Times editor James Harding has resigned from the National Union of Journalists after becoming the subject of a complaint about the manner in which job cuts were conducted at his paper.
Harding faced a rare internal complaint, instigated by vice-president Donnacha DeLong, which accused him of “actions that threaten the livelihoods and working conditions of members”, according to the latest issue of The Journalist – the in-house magazine of the NUJ.
The allegations centre around job cuts and changes during Harding’s tenure as editor of The Times and in a previously held role as business editor. The complaint questions whether proper procedures required by employment law were followed..
Jeremy Dear, NUJ general secretary, said: “Employment rights are for everyone. The Times may be able to get individuals to sign away their rights by throwing money at them and gagging them but the union won’t keep quiet about such abuses. No one is above the law.”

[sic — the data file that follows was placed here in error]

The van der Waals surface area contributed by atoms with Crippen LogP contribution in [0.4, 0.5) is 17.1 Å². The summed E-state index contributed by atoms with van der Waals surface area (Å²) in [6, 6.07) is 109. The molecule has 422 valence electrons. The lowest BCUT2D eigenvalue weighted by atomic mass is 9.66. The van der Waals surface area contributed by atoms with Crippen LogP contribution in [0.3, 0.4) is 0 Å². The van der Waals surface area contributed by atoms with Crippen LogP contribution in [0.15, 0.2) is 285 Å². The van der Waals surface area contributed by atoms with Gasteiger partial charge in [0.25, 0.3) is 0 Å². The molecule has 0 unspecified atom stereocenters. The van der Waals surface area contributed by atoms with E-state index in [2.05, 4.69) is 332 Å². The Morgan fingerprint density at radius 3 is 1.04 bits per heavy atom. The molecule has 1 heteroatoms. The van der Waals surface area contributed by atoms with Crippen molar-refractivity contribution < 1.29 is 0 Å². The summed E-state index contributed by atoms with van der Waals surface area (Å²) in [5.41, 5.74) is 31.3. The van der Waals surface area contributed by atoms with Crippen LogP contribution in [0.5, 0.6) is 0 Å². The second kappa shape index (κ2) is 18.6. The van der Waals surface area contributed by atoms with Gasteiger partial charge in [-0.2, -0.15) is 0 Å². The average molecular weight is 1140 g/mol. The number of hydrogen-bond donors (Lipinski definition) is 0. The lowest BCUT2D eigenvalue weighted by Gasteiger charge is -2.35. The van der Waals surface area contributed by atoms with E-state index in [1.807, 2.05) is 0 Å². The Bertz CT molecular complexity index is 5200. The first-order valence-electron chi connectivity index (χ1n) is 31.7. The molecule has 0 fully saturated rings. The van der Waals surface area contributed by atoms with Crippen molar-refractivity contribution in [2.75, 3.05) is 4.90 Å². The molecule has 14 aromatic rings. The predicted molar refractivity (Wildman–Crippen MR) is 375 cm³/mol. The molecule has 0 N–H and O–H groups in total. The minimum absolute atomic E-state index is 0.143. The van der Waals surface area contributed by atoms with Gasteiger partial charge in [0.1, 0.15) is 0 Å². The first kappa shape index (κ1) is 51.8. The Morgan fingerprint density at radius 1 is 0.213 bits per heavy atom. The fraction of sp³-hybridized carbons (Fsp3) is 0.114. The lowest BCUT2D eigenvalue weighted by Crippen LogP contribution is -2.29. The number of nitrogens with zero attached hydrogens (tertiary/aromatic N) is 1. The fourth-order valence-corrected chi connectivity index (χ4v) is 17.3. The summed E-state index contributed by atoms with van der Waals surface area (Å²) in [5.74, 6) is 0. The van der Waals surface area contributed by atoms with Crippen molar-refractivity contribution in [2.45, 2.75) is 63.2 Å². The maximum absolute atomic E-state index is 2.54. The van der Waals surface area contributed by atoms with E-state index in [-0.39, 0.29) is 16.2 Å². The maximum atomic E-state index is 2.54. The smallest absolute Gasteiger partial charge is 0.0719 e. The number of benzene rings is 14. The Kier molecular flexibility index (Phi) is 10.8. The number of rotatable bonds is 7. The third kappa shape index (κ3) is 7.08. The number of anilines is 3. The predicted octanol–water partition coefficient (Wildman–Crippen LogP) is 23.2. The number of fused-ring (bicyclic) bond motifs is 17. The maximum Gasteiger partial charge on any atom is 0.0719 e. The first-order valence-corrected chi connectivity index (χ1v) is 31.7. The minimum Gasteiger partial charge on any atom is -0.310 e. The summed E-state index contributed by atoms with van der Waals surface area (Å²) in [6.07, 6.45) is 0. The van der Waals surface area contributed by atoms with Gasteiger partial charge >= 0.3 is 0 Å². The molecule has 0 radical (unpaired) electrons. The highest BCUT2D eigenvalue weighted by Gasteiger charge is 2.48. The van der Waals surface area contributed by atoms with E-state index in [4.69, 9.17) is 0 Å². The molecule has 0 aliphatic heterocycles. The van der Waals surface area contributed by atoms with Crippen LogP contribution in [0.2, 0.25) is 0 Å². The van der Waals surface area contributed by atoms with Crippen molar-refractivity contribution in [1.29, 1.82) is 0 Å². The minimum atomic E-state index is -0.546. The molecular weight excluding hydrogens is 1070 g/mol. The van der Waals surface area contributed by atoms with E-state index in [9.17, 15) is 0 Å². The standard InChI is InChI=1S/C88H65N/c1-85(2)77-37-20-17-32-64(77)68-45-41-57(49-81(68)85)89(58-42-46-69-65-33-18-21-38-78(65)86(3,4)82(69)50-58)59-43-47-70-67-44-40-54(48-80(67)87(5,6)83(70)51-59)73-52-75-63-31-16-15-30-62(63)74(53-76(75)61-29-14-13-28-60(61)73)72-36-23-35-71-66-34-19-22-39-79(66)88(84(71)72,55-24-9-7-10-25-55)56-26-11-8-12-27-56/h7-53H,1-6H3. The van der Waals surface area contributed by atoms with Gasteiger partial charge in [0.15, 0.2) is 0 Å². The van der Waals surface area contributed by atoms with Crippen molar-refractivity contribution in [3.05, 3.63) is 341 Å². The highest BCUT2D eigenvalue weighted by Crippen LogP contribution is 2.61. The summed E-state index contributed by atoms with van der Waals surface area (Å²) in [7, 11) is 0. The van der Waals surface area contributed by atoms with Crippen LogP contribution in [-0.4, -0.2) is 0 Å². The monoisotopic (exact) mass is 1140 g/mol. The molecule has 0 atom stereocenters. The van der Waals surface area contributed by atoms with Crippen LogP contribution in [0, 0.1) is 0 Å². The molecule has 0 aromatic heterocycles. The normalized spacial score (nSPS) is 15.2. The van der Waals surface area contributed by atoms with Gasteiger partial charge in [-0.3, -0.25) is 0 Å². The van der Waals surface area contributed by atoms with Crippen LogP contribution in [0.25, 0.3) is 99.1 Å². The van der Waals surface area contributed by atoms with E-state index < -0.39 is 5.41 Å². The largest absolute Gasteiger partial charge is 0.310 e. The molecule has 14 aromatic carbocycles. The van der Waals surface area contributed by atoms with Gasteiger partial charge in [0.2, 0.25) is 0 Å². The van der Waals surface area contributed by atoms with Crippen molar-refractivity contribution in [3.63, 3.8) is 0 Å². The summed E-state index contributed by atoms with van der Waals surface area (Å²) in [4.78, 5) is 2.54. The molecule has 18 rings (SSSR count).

Harding has yet to respond to a request for comment from Press Gazette.
The National Union of Journalists is not recognised by News International – the staff is represented by an in-house committee – however Harding is understood to have held personal union membership for more than 14 years.
Harding briefed staff at The Times last month about the need for the paper to cut up to 50 members of staff and reduce its editorial budget by around ten per cent to stem “unsustainable losses”.
Harding told staff during those briefings that Times Newspapers Limited, the News International subsidiary which is home to The Times and The Sunday Times, was losing a “significant amount of money” and that management had started a process to “cut costs, reduce our losses and free up resources for the future of our journalism”.
Both The Times and The Sunday Times launched new websites last week ahead of the implementation of paid-for access to content on later this month.